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UCLA researchers find reducing CCR5 levels in brain may treat memory decline

By Caroline Sha

July 9, 2022 4:21 p.m.

Correction: The original version of this article incorrectly referred to the Graduate College of Biomedical Sciences at Western University of Health Sciences as the Graduate College of Biomedical at Western University of Health Sciences.

This post was last updated August 4 at 7:43 p.m.

UCLA researchers have discovered a molecular explanation that describes how the brain links multiple memories as well as a potential treatment for memory decline.

The study, published May 25, is one of the first papers to provide a molecular explanation for how the brain connects memories of events that occurred at distinct points in time, said Alcino Silva, a distinguished professor of neurobiology, psychiatry and biobehavioral sciences, and psychology at UCLA and co-author of the study.

This connection of memories is called memory linking: after an event the brain wishes to remember has occurred, there is a window of time in which a new experience can be assigned to the same neuron, said David Clewett, an assistant professor of psychology. This means that remembering any of these connected events will activate the same neuron, he said.

The researchers discovered that when two events happen within a few hours of each other, the memories of these two events have a higher chance of being linked together, said Miou Zhou, assistant professor in the Graduate College of Biomedical Sciences at Western University of Health Sciences and co-author of the study.

A protein called CCR5, which has a role in immune responses, underlies the mechanism that regulates the length of time of this window for memory linking, Silva said, adding that the study found that CCR5 acts as a brake in the process of memory creation. When the parts of the brain responsible for memories are activated by an event, CCR5 begins to be produced in the brain, and once enough is synthesized, memories can no longer be linked to the same neuron, he said.

As people age, the ability to link memories together declines, which can lead to issues in episodic memory, which are memories of specific events in one’s life and are associative by nature, Clewett said.

The researchers found that for middle-aged mice, the mechanism of memory linking was defective but the process for individual memory creation was unchanged, Silva said. They discovered that with aging, CCR5 levels can increase and weaken the process of memory linking before one begins to have memory formation issues, he said.

Silva added that they found the drug maraviroc could reverse the changes in memory linking in middle-aged mice by decreasing the level of CCR5 in the brain.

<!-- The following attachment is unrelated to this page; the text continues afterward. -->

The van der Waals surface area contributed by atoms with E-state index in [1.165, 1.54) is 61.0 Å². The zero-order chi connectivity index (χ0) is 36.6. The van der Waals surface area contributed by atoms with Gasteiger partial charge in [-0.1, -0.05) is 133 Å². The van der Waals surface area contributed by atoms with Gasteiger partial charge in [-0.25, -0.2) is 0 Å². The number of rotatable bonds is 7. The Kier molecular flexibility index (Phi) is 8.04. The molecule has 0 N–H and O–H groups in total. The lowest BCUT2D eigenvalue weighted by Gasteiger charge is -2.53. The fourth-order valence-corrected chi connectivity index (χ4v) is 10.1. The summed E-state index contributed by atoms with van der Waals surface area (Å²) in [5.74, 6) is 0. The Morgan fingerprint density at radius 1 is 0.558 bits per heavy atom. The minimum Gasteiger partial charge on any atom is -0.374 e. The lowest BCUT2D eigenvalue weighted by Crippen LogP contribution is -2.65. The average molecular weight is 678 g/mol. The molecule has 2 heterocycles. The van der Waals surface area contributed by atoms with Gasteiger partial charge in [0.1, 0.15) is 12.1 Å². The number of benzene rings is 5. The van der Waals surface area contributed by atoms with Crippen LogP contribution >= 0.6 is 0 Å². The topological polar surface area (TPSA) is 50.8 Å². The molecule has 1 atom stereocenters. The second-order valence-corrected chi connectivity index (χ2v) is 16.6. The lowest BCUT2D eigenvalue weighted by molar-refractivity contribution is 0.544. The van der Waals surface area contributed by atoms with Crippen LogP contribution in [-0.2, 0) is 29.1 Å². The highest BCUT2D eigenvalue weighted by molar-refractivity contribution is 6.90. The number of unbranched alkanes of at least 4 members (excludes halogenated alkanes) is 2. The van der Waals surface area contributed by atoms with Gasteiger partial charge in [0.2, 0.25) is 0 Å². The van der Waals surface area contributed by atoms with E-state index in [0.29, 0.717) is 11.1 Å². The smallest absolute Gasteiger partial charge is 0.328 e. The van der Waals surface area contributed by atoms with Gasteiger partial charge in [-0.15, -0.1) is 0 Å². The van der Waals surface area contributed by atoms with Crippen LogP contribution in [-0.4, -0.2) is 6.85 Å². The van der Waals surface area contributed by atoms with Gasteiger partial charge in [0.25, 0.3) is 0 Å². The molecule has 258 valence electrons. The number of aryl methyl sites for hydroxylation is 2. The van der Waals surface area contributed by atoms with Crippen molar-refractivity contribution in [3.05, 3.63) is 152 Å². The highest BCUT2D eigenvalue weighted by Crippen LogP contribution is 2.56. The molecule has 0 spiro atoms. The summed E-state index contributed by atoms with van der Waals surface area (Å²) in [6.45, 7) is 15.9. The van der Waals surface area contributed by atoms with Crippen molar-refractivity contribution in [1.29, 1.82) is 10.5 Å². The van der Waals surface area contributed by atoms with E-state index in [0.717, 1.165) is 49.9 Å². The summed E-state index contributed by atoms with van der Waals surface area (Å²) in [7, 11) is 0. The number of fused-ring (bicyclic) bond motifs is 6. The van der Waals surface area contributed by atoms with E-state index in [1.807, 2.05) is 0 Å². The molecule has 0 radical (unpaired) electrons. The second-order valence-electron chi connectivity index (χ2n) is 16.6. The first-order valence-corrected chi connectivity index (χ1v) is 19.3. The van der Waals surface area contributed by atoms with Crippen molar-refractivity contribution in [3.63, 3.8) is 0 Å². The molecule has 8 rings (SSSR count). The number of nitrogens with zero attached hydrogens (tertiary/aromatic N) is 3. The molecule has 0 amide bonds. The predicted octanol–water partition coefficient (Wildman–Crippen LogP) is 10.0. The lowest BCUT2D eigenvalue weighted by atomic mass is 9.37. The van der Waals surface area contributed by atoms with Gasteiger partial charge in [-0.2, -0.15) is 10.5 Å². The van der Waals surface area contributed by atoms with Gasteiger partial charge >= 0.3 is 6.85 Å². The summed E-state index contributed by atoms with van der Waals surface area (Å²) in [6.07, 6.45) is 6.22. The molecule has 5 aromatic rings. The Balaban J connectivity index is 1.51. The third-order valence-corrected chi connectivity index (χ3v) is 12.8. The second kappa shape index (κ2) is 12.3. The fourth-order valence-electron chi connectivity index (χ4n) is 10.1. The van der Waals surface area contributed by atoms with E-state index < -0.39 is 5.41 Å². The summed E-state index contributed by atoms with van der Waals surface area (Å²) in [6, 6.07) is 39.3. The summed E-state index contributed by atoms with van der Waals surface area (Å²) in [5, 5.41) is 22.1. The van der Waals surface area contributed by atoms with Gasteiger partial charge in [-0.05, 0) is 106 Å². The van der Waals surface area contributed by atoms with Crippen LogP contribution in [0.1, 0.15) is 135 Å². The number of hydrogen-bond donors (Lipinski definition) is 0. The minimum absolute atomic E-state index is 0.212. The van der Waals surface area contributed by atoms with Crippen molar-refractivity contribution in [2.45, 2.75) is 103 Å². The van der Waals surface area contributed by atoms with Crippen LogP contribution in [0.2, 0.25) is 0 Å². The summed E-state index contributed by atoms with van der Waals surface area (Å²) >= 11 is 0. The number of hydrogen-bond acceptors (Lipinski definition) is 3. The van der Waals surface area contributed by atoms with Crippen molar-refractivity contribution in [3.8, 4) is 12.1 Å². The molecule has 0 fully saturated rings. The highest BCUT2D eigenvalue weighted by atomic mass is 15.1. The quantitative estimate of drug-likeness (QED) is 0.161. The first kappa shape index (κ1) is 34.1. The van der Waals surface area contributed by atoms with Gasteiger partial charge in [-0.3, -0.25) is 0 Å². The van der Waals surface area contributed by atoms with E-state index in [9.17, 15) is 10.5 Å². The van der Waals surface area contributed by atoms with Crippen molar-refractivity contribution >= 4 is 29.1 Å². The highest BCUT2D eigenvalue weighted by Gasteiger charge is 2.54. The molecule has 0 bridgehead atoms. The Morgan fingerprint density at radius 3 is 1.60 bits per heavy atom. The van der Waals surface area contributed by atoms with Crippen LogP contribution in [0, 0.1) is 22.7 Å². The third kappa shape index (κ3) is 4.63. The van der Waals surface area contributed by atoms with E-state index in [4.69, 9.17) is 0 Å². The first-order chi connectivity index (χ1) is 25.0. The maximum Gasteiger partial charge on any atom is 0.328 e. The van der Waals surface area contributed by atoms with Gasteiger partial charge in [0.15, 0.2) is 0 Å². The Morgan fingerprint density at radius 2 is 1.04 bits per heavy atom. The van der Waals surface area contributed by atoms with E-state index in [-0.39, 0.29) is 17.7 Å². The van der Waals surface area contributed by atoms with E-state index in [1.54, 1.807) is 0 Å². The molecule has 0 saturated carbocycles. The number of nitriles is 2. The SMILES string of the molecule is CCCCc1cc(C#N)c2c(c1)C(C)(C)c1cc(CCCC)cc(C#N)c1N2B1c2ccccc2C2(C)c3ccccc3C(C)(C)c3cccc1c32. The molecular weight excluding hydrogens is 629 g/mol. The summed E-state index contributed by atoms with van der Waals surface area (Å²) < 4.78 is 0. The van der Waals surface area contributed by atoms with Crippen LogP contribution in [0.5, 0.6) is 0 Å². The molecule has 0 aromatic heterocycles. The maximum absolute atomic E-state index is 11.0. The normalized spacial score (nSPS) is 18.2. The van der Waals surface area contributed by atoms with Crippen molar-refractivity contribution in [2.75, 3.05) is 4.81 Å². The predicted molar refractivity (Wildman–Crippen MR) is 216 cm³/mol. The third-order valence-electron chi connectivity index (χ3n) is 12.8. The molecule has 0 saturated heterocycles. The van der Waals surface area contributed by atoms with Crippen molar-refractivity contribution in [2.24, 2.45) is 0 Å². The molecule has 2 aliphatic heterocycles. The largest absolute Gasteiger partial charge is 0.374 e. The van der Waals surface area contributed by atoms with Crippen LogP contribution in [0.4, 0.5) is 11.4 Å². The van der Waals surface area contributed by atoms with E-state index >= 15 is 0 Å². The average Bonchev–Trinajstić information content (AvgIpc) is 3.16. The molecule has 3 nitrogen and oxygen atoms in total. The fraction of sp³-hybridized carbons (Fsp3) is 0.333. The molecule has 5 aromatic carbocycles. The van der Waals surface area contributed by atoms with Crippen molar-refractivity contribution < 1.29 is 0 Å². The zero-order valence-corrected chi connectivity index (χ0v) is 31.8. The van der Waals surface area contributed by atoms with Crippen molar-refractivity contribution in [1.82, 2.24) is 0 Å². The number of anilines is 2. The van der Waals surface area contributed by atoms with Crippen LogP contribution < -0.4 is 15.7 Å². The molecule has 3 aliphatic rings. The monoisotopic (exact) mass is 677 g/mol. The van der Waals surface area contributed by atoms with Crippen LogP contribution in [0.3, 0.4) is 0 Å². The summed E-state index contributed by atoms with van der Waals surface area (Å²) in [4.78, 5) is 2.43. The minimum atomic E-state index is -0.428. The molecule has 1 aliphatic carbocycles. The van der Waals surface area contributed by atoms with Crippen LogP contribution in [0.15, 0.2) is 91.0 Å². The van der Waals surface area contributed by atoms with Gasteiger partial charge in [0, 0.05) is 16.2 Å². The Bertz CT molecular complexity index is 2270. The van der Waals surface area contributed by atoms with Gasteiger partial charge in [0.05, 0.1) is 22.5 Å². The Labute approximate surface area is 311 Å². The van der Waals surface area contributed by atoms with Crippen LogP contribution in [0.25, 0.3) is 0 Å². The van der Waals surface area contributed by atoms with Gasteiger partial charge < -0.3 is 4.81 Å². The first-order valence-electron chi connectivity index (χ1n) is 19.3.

Maraviroc is an FDA-approved drug that is currently prescribed to treat HIV, Zhou said, adding that the CCR5 is a co-receptor for HIV infection. This means that HIV uses the receptor to enter an infected person’s cells, according to ClinicalInfo.

Silva said that maraviroc could potentially fulfill the need for new memory drugs, as there are only a couple of types widely used in clinics with limited benefits for memory decline.

He added that research into maraviroc could treat memory issues associated with Alzheimer’s disease and old age, as well as other disorders.

“Memory deficits happen when we’re depressed,” Silva said. “We are experiencing higher levels of depression around the world than ever before and schizophrenia is associated with memory deficits. Cancers and treatment for cancers can be associated with memory deficits.”

One advantage of maraviroc is that it is an already FDA-approved drug and could be used in a clinical trial to test its effect on memory decline, bypassing the process of creating a new drug, Zhou said.

Zhou said the researchers believe memory linking is not completely dependent on CCR5 and that he would like to see future research look at other mechanisms involved in memory linking.

Translating experimental results in rodents to humans is another area for future research, Clewett said, adding that work needs to be done to determine how human and rodent memory compare.

Silva also said he hopes further research will be done on how the brain arranges memories and memory linking. Research in this area could affect not only clinical studies and the study of the human brain but could also impact artificial intelligence studies focused on recreating human memory processes, he added.

“We have a wide number of reasons for memory deficits, and the problem is that we have so very, very few tools to address these deficits,” Silva said. ”So we desperately need new tools, new ways of treating these memory deficits, and we really really hope that CCR5 inhibitors like the FDA-approved maraviroc will be one of those.”

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Caroline Sha
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